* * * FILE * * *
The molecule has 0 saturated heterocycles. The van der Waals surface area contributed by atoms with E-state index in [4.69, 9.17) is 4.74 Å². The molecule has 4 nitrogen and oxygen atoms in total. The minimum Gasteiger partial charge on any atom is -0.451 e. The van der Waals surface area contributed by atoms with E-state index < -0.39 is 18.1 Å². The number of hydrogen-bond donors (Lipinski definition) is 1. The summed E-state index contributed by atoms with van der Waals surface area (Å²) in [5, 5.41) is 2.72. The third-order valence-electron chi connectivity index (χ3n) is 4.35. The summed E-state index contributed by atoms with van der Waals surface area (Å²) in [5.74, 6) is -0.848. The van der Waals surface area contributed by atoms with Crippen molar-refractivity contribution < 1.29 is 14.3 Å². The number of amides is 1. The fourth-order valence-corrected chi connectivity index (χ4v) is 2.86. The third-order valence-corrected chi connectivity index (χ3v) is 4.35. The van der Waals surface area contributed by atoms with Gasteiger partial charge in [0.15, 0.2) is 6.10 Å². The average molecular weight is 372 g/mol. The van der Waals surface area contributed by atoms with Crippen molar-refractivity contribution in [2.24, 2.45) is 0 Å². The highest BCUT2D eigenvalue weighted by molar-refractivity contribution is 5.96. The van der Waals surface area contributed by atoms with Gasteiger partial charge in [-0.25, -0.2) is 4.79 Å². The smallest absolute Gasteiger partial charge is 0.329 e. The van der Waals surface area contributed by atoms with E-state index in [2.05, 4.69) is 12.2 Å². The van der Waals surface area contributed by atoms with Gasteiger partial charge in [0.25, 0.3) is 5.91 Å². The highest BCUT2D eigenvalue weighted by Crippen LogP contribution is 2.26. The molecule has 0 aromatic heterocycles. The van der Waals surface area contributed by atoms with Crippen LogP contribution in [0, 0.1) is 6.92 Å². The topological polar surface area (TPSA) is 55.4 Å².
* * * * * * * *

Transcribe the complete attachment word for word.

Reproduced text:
The molecule has 0 saturated heterocycles. The van der Waals surface area contributed by atoms with E-state index in [4.69, 9.17) is 4.74 Å². The molecule has 4 nitrogen and oxygen atoms in total. The minimum Gasteiger partial charge on any atom is -0.451 e. The van der Waals surface area contributed by atoms with E-state index < -0.39 is 18.1 Å². The number of hydrogen-bond donors (Lipinski definition) is 1. The summed E-state index contributed by atoms with van der Waals surface area (Å²) in [5, 5.41) is 2.72. The third-order valence-electron chi connectivity index (χ3n) is 4.35. The summed E-state index contributed by atoms with van der Waals surface area (Å²) in [5.74, 6) is -0.848. The van der Waals surface area contributed by atoms with Crippen molar-refractivity contribution < 1.29 is 14.3 Å². The number of amides is 1. The fourth-order valence-corrected chi connectivity index (χ4v) is 2.86. The third-order valence-corrected chi connectivity index (χ3v) is 4.35. The van der Waals surface area contributed by atoms with Gasteiger partial charge in [0.15, 0.2) is 6.10 Å². The average molecular weight is 372 g/mol. The van der Waals surface area contributed by atoms with Crippen molar-refractivity contribution in [2.24, 2.45) is 0 Å². The highest BCUT2D eigenvalue weighted by molar-refractivity contribution is 5.96. The van der Waals surface area contributed by atoms with Gasteiger partial charge in [-0.25, -0.2) is 4.79 Å². The smallest absolute Gasteiger partial charge is 0.329 e. The van der Waals surface area contributed by atoms with E-state index in [2.05, 4.69) is 12.2 Å². The van der Waals surface area contributed by atoms with Gasteiger partial charge in [0.25, 0.3) is 5.91 Å². The highest BCUT2D eigenvalue weighted by Crippen LogP contribution is 2.26. The molecule has 0 aromatic heterocycles. The van der Waals surface area contributed by atoms with Crippen LogP contribution in [0, 0.1) is 6.92 Å². The topological polar surface area (TPSA) is 55.4 Å².